Person: Montes Vega, María José
Titulado superior de apoyo a la investigación
Universidad Pablo de Olavide
Sistemas Físicos, Químicos y Naturales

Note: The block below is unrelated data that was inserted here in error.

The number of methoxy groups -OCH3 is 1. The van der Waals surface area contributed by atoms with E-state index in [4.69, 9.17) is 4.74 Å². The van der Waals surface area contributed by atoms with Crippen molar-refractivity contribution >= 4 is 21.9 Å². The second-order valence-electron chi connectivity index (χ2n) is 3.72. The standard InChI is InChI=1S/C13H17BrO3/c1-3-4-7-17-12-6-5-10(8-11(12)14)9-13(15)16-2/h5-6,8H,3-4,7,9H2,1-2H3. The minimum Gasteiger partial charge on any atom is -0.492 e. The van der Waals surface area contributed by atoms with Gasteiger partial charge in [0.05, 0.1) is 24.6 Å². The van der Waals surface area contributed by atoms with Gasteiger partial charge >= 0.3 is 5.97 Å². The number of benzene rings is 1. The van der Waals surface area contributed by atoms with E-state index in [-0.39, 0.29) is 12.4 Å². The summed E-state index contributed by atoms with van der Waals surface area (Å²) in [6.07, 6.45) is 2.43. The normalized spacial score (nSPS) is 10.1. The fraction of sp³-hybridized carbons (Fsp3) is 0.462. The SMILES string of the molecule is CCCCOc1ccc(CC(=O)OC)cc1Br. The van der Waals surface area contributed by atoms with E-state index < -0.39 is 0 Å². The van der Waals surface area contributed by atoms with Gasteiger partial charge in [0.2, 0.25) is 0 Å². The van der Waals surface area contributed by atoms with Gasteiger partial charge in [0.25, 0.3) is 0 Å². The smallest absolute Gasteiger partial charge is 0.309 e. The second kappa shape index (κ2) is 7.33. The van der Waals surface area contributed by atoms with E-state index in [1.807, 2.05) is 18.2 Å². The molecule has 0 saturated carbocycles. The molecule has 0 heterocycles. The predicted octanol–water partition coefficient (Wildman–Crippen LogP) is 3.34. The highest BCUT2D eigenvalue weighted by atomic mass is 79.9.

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PublicationWavelet Analysis on Groundwater, Surface-Water Levels and Water Temperature in Doñana National Park (Coastal Aquifer in Southwestern Spain)(MDPI, 2023-02-17) Treviño, Jennifer; Rodríguez-Rodríguez, Miguel; Montes Vega, María José; Aguilera, Hector; Fernández-Ayuso, Ana; Fernández-Naranjo, NuriaThe Doñana National Park (DNP) is a protected area with water resources drastically diminishing due to the unsustainable extraction of groundwater for agricultural irrigation and human consumption of a nearby coastal city. In this study, we explore the potential of wavelet analysis applied to high-temporal-resolution groundwater-and-surface-water time series of temporary coastal ponds in the DNP. Wavelet analysis was used to measure the frequency of changes in water levels and water temperature, both crucial to our understanding of complex hydrodynamic patterns. Results show that the temporary ponds are groundwater-dependent ecosystems of a through-flow type and are still connected to the sand-dune aquifer, regardless of their hydrological affection, due to groundwater withdrawal. These ponds, even those most affected by pumping in nearby drills, are not perched over the saturated zone. This was proven by the evidence of a semi-diurnal (i.e., 6 h) signal in the surface-level time series of the shallow temporary ponds. This signal is, at the same time, related to the influence of the tides affecting the coastal sand-dune aquifer. Finally, we detected other hydrological processes that affect the ponds, such as evaporation and evapotranspiration, with a clear diurnal (12 h) signal. The maintenance of the ecological values and services to the society of this emblematic wetland is currently in jeopardy, due to the effect of the groundwater abstraction for irrigation. The results of this study contribute to the understanding of the behavior of these fragile ecosystems of DNP, and will also contribute to sound-integrated water-resource management. PublicationCalculation of the SPI, SPEI, and GRDI Indices for Historical Climatic Data from Doñana National Park: Forecasting Climatic Series (2030–2059) Using Two Climatic Scenarios RCP 4.5 and RCP 8.5 by IPCC(MDPI, 2023-06-27) Montes Vega, María José; Guardiola-Albert, Carolina ; Rodríguez-Rodríguez, MiguelIn this study, we utilized three different indices to assess drought conditions in the Doñana National Park (DNP) located in southern Spain. These indices included the Standardized Precipitation Index (SPI), which is based on precipitation statistics, the Standardized Precipitation Evapotranspiration Index (SPEI), which incorporates both precipitation and air temperature data, and the Groundwater Recharge Drought Index (GRDI), a newly developed index specifically designed to evaluate groundwater drought. The analysis covered the time period from 1985 to 2015, and future projections were made for the years 2030–2060 under different climate scenarios (RCP 4.5 and RCP 8.5). Our findings revealed a significant decrease in total precipitation of approximately 13–14% compared to historical records (1985–2015). Moreover, severely to extremely wet periods exhibited a reduction ranging from 25% to 38%. A key contribution of this study is the application of the GRDI index, which allowed us to assess groundwater recharge rates. We observed a decline in the simulated mean recharge rates during the 21st century when compared to the historical period spanning from 1950 to 2009. This decline can be attributed to increased evapotranspiration. The results of this research provide valuable insights for the Spanish water resources administration. The observed reductions in precipitation and groundwater recharge rates emphasize the need for appropriate mitigation measures. The findings will aid the administration in formulating an integrated water resources management strategy in the Doñana National Park and its surrounding basin. By understanding the projected changes in drought conditions, the administration can make informed decisions to ensure sustainable water resource management in the region.